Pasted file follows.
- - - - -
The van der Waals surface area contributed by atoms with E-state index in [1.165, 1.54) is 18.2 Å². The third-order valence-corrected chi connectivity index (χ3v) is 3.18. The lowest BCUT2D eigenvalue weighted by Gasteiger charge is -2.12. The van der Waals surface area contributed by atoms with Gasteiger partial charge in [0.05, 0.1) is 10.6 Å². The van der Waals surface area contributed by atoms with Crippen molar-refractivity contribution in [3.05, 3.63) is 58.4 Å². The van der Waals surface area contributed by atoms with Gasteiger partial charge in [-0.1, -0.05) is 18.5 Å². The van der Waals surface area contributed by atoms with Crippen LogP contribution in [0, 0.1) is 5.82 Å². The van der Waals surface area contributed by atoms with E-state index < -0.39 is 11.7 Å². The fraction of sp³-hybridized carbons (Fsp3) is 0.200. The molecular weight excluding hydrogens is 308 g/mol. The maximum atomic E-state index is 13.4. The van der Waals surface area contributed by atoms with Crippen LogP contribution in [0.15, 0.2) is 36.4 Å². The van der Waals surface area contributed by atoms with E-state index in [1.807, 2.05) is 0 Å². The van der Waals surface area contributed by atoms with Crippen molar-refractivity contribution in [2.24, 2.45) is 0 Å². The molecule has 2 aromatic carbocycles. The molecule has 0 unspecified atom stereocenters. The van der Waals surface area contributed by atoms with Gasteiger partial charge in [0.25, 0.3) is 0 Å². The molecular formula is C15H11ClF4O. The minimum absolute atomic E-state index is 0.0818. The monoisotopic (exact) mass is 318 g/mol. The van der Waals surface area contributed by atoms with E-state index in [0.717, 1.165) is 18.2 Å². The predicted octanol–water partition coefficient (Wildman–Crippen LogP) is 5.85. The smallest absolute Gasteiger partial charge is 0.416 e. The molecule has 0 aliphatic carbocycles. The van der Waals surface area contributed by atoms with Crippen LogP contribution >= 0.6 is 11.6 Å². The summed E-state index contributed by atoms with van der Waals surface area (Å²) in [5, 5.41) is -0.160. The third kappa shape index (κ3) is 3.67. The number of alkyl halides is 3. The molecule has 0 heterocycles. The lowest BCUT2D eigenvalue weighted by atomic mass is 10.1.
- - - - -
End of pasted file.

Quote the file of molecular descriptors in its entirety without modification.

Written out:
The van der Waals surface area contributed by atoms with E-state index in [1.165, 1.54) is 18.2 Å². The third-order valence-corrected chi connectivity index (χ3v) is 3.18. The lowest BCUT2D eigenvalue weighted by Gasteiger charge is -2.12. The van der Waals surface area contributed by atoms with Gasteiger partial charge in [0.05, 0.1) is 10.6 Å². The van der Waals surface area contributed by atoms with Crippen molar-refractivity contribution in [3.05, 3.63) is 58.4 Å². The van der Waals surface area contributed by atoms with Gasteiger partial charge in [-0.1, -0.05) is 18.5 Å². The van der Waals surface area contributed by atoms with Crippen LogP contribution in [0, 0.1) is 5.82 Å². The van der Waals surface area contributed by atoms with E-state index < -0.39 is 11.7 Å². The fraction of sp³-hybridized carbons (Fsp3) is 0.200. The molecular weight excluding hydrogens is 308 g/mol. The maximum atomic E-state index is 13.4. The van der Waals surface area contributed by atoms with Crippen LogP contribution in [0.15, 0.2) is 36.4 Å². The van der Waals surface area contributed by atoms with E-state index in [1.807, 2.05) is 0 Å². The van der Waals surface area contributed by atoms with Crippen molar-refractivity contribution in [2.24, 2.45) is 0 Å². The molecule has 2 aromatic carbocycles. The molecule has 0 unspecified atom stereocenters. The van der Waals surface area contributed by atoms with Gasteiger partial charge in [0.25, 0.3) is 0 Å². The molecular formula is C15H11ClF4O. The minimum absolute atomic E-state index is 0.0818. The monoisotopic (exact) mass is 318 g/mol. The van der Waals surface area contributed by atoms with E-state index in [0.717, 1.165) is 18.2 Å². The predicted octanol–water partition coefficient (Wildman–Crippen LogP) is 5.85. The smallest absolute Gasteiger partial charge is 0.416 e. The molecule has 0 aliphatic carbocycles. The van der Waals surface area contributed by atoms with Crippen LogP contribution >= 0.6 is 11.6 Å². The summed E-state index contributed by atoms with van der Waals surface area (Å²) in [5, 5.41) is -0.160. The third kappa shape index (κ3) is 3.67. The number of alkyl halides is 3. The molecule has 0 heterocycles. The lowest BCUT2D eigenvalue weighted by atomic mass is 10.1.